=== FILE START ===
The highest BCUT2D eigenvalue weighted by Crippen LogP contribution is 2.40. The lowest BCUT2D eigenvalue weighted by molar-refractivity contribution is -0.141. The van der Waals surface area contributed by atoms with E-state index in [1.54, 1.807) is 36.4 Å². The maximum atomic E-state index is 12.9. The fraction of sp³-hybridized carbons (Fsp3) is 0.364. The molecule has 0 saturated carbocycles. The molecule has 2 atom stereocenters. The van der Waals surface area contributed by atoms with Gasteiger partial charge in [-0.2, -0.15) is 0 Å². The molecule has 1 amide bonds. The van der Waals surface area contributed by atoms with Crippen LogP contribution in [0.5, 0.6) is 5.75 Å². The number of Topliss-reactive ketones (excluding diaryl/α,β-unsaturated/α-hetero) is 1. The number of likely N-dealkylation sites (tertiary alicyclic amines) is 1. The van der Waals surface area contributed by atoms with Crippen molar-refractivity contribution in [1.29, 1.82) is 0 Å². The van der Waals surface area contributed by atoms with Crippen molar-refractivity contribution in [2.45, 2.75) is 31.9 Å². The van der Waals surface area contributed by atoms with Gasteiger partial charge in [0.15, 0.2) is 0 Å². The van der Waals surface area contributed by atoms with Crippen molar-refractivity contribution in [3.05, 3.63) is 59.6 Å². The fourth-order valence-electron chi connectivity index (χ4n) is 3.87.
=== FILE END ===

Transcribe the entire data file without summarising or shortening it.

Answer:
The highest BCUT2D eigenvalue weighted by Crippen LogP contribution is 2.40. The lowest BCUT2D eigenvalue weighted by molar-refractivity contribution is -0.141. The van der Waals surface area contributed by atoms with E-state index in [1.54, 1.807) is 36.4 Å². The maximum atomic E-state index is 12.9. The fraction of sp³-hybridized carbons (Fsp3) is 0.364. The molecule has 0 saturated carbocycles. The molecule has 2 atom stereocenters. The van der Waals surface area contributed by atoms with Gasteiger partial charge in [-0.2, -0.15) is 0 Å². The molecule has 1 amide bonds. The van der Waals surface area contributed by atoms with Crippen LogP contribution in [0.5, 0.6) is 5.75 Å². The number of Topliss-reactive ketones (excluding diaryl/α,β-unsaturated/α-hetero) is 1. The number of likely N-dealkylation sites (tertiary alicyclic amines) is 1. The van der Waals surface area contributed by atoms with Crippen molar-refractivity contribution in [1.29, 1.82) is 0 Å². The van der Waals surface area contributed by atoms with Crippen molar-refractivity contribution in [2.45, 2.75) is 31.9 Å². The van der Waals surface area contributed by atoms with Gasteiger partial charge in [0.15, 0.2) is 0 Å². The van der Waals surface area contributed by atoms with Crippen molar-refractivity contribution in [3.05, 3.63) is 59.6 Å². The fourth-order valence-electron chi connectivity index (χ4n) is 3.87.